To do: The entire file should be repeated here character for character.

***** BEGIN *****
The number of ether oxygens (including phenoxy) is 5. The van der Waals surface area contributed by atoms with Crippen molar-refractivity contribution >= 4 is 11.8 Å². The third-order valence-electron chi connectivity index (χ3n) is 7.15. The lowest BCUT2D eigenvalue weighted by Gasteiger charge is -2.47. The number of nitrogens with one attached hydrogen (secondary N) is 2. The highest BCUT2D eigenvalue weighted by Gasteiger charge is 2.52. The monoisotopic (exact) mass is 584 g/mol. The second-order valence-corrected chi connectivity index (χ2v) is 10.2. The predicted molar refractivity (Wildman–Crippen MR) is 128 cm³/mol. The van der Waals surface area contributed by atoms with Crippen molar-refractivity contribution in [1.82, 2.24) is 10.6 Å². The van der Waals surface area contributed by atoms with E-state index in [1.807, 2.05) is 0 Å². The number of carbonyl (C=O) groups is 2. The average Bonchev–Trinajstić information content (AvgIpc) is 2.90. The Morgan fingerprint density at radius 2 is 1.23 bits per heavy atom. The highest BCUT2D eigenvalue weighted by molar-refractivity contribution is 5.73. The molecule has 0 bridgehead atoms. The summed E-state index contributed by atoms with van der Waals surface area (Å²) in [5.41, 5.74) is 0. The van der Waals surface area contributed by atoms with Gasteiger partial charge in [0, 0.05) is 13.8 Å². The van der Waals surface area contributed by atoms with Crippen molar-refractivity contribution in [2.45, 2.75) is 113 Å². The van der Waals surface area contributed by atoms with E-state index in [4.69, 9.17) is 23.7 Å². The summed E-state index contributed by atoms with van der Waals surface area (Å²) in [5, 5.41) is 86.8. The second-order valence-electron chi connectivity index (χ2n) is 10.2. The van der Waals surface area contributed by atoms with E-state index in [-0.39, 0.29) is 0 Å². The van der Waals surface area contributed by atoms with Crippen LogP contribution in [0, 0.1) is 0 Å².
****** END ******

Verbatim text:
The number of ether oxygens (including phenoxy) is 5. The van der Waals surface area contributed by atoms with Crippen molar-refractivity contribution >= 4 is 11.8 Å². The third-order valence-electron chi connectivity index (χ3n) is 7.15. The lowest BCUT2D eigenvalue weighted by Gasteiger charge is -2.47. The number of nitrogens with one attached hydrogen (secondary N) is 2. The highest BCUT2D eigenvalue weighted by Gasteiger charge is 2.52. The monoisotopic (exact) mass is 584 g/mol. The second-order valence-corrected chi connectivity index (χ2v) is 10.2. The predicted molar refractivity (Wildman–Crippen MR) is 128 cm³/mol. The van der Waals surface area contributed by atoms with Crippen molar-refractivity contribution in [1.82, 2.24) is 10.6 Å². The van der Waals surface area contributed by atoms with E-state index in [1.807, 2.05) is 0 Å². The number of carbonyl (C=O) groups is 2. The average Bonchev–Trinajstić information content (AvgIpc) is 2.90. The Morgan fingerprint density at radius 2 is 1.23 bits per heavy atom. The highest BCUT2D eigenvalue weighted by molar-refractivity contribution is 5.73. The molecule has 0 bridgehead atoms. The summed E-state index contributed by atoms with van der Waals surface area (Å²) in [5.41, 5.74) is 0. The van der Waals surface area contributed by atoms with Gasteiger partial charge in [0, 0.05) is 13.8 Å². The van der Waals surface area contributed by atoms with Crippen molar-refractivity contribution in [2.45, 2.75) is 113 Å². The van der Waals surface area contributed by atoms with E-state index in [4.69, 9.17) is 23.7 Å². The summed E-state index contributed by atoms with van der Waals surface area (Å²) in [5, 5.41) is 86.8. The second-order valence-electron chi connectivity index (χ2n) is 10.2. The van der Waals surface area contributed by atoms with E-state index in [-0.39, 0.29) is 0 Å². The van der Waals surface area contributed by atoms with Crippen LogP contribution in [0, 0.1) is 0 Å².